Perhaps it is true of you too. Sometimes you listen into a conversation, hearing the way that someone thinks, the way that they see the world, and you find yourself sure that there is something more to be known, a deeper friendship to be explored. That happened to me this past week as I spent a couple of hours with Mako Fujimura, a very thoughtful man and a very gifted painter.
He invited me to come along with him to see his new work at a museum right in the middle of Manhattan. The Fashion Week gala was happening a block away, full of beautiful people with their emperor’s new clothes. Busy, busy, and more busy. But we entered into a quiet space, and walked through his work. This year he produced The Four Holy Gospels, the first time in 400 years that an illuminated book of the four gospels has been undertaken by a single artist.
I have never before had the experience of an artist allowing me the gift of seeing “over-the-shoulder, through-the-heart.” From the first painting, one he calls “The Tears of Christ,” we talked about his vision for the project at-large but also the details of each work. Bringing together ancient Asian practices with a very contemporary style, Mako twines together two commitments that are rarely seen: theological rootedness with painterly excellence.
As we talked about “the tears of Christ,” we pondered together what we have learned from Simone Weil, the great French philosopher who slowly, slowly made her way to “the God who cries”– as she described her pilgrimage from Marxist materialism to a love for the one whom the gospels sum up in the simple words, “Jesus wept.” I told Mako that if John 11, the story of Jesus weeping at the death of Lazarus, was not in the Bible, it would be very hard for me to believe, or even want to believe. He understood, deeply so—and has created an evocative collection of paintings that tell that story, always a story in conversation with the realities of social, political, and artistic tensions that are everyone’s, everywhere. Much more could be said.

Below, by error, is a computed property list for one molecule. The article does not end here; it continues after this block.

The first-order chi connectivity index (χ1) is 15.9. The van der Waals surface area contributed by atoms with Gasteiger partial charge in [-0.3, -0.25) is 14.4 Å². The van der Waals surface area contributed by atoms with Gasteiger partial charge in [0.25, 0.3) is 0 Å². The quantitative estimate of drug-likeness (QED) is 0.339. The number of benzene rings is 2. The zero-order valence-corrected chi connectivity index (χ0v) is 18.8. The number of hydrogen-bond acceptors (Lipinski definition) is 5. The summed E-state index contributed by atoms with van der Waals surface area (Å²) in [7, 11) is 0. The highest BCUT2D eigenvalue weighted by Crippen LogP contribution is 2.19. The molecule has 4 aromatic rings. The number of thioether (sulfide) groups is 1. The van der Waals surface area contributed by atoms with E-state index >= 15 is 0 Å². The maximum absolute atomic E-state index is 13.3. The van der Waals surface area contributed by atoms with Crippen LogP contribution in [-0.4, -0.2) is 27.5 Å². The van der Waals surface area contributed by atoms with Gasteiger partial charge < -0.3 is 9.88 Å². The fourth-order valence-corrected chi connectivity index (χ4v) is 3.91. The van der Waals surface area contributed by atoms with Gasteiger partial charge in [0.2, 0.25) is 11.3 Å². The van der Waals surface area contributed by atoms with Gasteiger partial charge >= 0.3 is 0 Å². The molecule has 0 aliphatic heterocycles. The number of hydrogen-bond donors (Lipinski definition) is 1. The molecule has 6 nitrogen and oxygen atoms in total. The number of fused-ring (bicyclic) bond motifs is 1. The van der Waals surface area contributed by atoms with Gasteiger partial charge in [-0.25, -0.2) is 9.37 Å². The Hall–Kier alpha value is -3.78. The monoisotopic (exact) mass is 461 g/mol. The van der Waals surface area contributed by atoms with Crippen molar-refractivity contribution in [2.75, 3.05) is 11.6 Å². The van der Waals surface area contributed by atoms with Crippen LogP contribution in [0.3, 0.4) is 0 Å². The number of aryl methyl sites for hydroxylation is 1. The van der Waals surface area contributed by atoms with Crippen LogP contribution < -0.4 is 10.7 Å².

The day before, I spoke at the Gordon College chapel, setting forth a vision of sacramental learning—and began with the story of Simone Weil, from her childhood embrace of Marxism to her disillusionment after her years at the Sorbonne, to her labor among the sufferers and groaners of France, to her finally finding a place in the universe made by the “God who cries,” to her remarkably rich essay “On the Right Use of School Studies with a View to the Love of God,” all the way to the last night of her life when she wrote these words, “The most important task of teaching is to teach what it means to know.” She has profoundly influenced me, requiring that I ask and answer questions that are hard as they are important. Mako understood that.
And so, a 21st-century painter and a 20th-century philosopher, together giving us eyes to see the world that is really there. A sacramental world, one where heaven and earth meet each other, straining amidst the sorrows of this life, where the tears of Christ teach us to cry for what matters. As I used to say to my children when they were much younger, “You need to save your tears for when you will really need to cry. Don’t use them all up right now”—and then I hugged them.
(I write this sitting in my reading chair, with a painting of Mako’s over my head. Not wall-size as much of his work is, but a small painting of a tree, one that makes me think of the tree at the beginning of time, and the tree at the end of time. Asian, allusive, and yet very modern too—a wonderful gift that graces my life, day by day.)